HHS fires back at Issa's perjury threat

The Department of Health and Human Services on Wednesday returned fire at House Oversight Committee Chairman Darrell IssaDarrell Edward IssaDoug Collins to run for House Judiciary chair Week ahead: Tech flocks to SXSW festival Tom Steyer announces M effort to bring out young voters in Florida, California MORE (R-Calif.) over his threat to investigate HHS Secretary Kathleen SebeliusKathleen SebeliusPro-dependency advocates miss the mark in attacking Kansas welfare reform Pence breaks tie to confirm Trump's pick for religious ambassador The House needs to help patients from being victimized by antiquated technology MORE for “false and misleading” testimony to Congress.

In a letter obtained exclusively by The Hill, HHS Assistant Secretary for Legislation Jim Esquea wrote a measured and clinical point-by-point rebuke of Issa’s charges that the secretary sought to mislead Congress about testing and security issues surrounding HealthCare.gov.

“You made the very serious charge that the Secretary’s testimony was ‘false and misleading,’” Esquea wrote. “We have reviewed your claims carefully. As explained below, they are not supported by the record and are incorrect.” 

Caught in the dispute is MITRE Corp., a contractor working to assess security issues with the ObamaCare website.  

Issa contends that documents he obtained and briefings he conducted indicate that, contrary to Sebelius’s testimony, MITRE was not conducting ongoing security testing of the website after the launch, that MITRE raised red flags about the security of the website before the launch, and that HHS ignored a recommendation from MITRE to delay the launch because of security fears. 

Esquea’s letter says that, as Sebelius has testified, security testing of HealthCare.gov is “robust and ongoing.” He cited on-sight security testing and audit reports conducted and released by two contractors between September and December. He also said there is a dedicated security team monitoring the “regular independent security testing” that is “conducted on an ongoing basis.” 

On the second claim, Esquea pointed Issa to MITRE documents the committee obtained that show “there were no high risk findings that remained open” after the September and October audits. 

“All high, moderate, and low risk security risk findings … for the portion that launched October 1 were either fixed, or were addressed by implementing strategies and plans that meet industry standards,” Esquea wrote. 

Issa based his charges on two issues he said a Centers for Medicaid and Medicare Services (CMS) official raised, but Esquea said one was proven false and the other was fixed. 

In regards to the claim HHS ignored a “recommendation” from MITRE to not move forward with the launch, Esquea said, as a contractor, MITRE can only report findings. Esquea added that nobody with the authority to make such a recommendation did so. 

Finally, Issa has questioned whether Sebelius told the truth when she testified nobody within HHS or the CMS advised her that the HealthCare.gov launch should be delayed.

The letter states, while a “variety of scenarios and strategies were discussed during this period,” nobody who had “direct knowledge of and responsibility for the development of the website” advised the secretary to delay the launch because of security and testing concerns.

The Oversight Committee has heard testimony from two individuals who, Issa says, warned officials the launch should be delayed. However, the letter says one official had no “personal, direct, or detailed knowledge” of the development security of the website, and that the other does not advise Sebelius and put her worries in a letter that was never sent because she believed the issues to be resolved.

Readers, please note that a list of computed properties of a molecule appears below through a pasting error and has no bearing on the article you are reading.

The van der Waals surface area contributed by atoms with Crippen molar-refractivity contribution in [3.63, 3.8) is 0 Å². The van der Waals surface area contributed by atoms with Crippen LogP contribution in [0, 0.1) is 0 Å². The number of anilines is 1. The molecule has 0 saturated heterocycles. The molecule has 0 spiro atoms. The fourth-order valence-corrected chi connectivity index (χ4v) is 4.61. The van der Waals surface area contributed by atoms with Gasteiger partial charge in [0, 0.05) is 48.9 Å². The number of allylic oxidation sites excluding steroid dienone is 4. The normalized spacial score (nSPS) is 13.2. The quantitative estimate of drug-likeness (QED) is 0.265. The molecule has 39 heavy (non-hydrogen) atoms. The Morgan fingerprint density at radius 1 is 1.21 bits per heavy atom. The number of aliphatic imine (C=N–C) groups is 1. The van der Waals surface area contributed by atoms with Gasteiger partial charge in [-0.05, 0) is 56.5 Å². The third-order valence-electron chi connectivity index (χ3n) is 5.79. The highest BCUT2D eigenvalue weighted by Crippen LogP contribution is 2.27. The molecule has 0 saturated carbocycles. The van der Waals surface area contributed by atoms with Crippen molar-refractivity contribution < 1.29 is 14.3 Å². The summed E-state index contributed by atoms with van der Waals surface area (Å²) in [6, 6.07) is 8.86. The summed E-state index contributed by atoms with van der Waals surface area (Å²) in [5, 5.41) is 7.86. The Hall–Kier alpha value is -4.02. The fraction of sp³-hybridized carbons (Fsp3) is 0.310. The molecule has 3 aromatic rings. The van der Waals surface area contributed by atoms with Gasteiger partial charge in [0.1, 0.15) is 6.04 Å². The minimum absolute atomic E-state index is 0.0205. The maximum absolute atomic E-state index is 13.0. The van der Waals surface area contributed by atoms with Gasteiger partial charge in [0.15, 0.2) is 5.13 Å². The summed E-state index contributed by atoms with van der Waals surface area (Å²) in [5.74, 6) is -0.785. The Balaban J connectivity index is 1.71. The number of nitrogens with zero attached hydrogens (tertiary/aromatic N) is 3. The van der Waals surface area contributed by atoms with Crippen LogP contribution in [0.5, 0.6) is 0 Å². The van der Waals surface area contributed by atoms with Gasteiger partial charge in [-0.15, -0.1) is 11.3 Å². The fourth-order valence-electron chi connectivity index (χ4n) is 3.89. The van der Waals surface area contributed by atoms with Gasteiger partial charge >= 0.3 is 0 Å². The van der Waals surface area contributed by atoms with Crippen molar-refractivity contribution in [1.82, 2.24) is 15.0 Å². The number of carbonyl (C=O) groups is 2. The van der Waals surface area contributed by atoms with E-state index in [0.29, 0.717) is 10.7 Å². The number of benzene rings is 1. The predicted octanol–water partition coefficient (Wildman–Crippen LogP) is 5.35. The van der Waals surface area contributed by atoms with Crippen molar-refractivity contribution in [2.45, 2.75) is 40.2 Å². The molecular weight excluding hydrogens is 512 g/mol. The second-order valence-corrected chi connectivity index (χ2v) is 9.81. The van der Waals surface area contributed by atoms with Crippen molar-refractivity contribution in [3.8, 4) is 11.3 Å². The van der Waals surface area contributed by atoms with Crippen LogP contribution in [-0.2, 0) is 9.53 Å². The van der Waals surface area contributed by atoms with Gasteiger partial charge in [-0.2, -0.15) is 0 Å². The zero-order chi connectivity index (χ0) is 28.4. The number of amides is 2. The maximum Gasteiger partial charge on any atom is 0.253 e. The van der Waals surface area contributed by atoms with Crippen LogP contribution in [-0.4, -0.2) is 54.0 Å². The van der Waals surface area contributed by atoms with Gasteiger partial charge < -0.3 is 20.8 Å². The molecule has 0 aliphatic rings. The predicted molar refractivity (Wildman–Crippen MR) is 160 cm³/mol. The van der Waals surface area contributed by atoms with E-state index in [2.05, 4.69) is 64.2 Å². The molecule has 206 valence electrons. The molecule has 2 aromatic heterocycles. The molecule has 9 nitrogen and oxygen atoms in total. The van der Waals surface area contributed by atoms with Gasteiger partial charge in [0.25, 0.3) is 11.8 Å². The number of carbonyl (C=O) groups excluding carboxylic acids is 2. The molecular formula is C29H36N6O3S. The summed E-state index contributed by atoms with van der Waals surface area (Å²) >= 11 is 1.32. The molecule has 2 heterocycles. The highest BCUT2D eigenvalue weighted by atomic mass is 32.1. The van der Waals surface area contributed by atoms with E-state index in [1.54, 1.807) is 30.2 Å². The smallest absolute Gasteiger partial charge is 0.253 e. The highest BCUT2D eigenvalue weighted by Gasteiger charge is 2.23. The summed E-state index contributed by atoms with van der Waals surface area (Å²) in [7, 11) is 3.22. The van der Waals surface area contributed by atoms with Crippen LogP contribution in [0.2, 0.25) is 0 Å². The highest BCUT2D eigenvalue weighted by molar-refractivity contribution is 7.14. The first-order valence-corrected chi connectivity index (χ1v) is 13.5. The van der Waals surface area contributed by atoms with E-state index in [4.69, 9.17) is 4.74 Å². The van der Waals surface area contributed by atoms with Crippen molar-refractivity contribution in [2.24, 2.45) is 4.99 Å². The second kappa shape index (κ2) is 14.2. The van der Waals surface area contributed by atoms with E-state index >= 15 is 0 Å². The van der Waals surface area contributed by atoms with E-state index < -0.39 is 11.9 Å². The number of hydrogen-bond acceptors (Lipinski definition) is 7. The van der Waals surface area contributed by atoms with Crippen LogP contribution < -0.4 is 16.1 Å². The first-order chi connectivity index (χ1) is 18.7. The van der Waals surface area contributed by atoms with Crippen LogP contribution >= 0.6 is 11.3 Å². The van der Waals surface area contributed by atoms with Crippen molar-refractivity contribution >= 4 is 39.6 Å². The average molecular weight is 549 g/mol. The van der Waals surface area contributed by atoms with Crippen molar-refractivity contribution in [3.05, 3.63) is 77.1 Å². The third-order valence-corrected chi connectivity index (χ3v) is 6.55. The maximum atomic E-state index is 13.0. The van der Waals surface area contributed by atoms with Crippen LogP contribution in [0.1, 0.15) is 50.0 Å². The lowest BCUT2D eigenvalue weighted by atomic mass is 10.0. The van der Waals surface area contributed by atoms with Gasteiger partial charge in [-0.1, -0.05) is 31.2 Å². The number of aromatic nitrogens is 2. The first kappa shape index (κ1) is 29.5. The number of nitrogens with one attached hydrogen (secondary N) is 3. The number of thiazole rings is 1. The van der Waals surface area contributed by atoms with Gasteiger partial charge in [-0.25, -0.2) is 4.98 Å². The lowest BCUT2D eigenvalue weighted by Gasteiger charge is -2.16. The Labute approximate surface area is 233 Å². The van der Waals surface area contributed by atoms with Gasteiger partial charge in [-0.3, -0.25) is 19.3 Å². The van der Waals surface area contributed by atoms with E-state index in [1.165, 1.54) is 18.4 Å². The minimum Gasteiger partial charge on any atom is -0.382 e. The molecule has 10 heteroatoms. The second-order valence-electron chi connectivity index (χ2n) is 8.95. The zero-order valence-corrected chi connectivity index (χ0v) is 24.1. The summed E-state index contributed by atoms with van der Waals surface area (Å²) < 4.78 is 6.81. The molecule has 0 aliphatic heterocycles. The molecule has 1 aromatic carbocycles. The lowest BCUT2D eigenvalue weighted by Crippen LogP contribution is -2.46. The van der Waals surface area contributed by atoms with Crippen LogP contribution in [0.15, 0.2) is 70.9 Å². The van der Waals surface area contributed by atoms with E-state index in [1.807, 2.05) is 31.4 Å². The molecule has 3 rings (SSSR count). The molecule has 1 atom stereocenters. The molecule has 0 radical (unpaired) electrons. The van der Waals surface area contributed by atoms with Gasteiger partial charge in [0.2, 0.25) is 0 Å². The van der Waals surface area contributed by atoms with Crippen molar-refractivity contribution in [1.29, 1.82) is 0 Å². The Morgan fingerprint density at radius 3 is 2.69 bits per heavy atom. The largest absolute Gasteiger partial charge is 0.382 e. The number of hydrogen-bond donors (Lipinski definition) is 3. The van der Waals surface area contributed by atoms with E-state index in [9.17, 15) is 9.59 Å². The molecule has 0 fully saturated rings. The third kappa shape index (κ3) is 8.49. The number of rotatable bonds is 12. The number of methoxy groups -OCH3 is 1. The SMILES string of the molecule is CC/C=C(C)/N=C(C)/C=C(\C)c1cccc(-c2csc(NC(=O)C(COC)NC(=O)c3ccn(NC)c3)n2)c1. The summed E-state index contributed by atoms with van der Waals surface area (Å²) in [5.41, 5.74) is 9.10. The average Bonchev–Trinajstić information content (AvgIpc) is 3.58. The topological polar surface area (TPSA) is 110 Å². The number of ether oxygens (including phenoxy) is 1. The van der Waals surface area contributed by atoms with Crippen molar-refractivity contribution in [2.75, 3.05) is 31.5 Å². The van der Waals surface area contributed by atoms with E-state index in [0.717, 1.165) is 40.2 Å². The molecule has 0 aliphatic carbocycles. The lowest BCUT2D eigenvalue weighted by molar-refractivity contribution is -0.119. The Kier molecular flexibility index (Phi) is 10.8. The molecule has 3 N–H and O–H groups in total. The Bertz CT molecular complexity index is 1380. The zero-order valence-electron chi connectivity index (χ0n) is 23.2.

“As the record shows, the Committee’s charges concerning the Secretary’s testimony are incorrect and not supported by the facts,” Esquea continued. “We recognize the Committee’s oversight interest in a full understanding of the development and security of the HealthCare.gov platform, and will continue to cooperate with the Committee in its investigation.” 

Wednesday’s letter is the latest volley in the increasingly acrimonious relationship between Issa and Democrats, led by Oversight Committee ranking member Elijah Cummings (Md.). 

The chairman has accused the administration of obstructing the panel's ObamaCare investigation and ignoring security warnings, while Democrats have accused Issa’s committee of recklessly handling sensitive material and cherry-picking data to intentionally mislead the public.

Democrats have also accused Republicans of trumping up security fears around the website to keep people away. 

The feud came to a head in early January, when Issa threatened Sebelius with a perjury investigation. 

“Providing false or misleading testimony to Congress is a serious matter,” Issa warned in a letter. “Witnesses who purposely give false or misleading testimony during a Congressional hearing may be subject to criminal liability.” 

Some of Issa's charges against Sebelius stem from MITRE documents. Last year, Issa subpoenaed documents from the company but was furious that the administration only allowed his staffers to review the reports in a secure room, instead of turning over physical copies of the documents. 

Democrats argued the documents contained highly sensitive material that could compromise HealthCare.gov’s security. MITRE said the documents included "software code and other technical information that is highly sensitive and could give hackers a roadmap to compromise the security of the website and the personal information of consumers."

Democrats said Issa had a history of leaking confidential information in a way that promotes “inaccurate” media coverage and therefore couldn’t be trusted with the documents.

MITRE ultimately complied with the subpoena, which provoked some of the charges Issa leveled at Sebelius.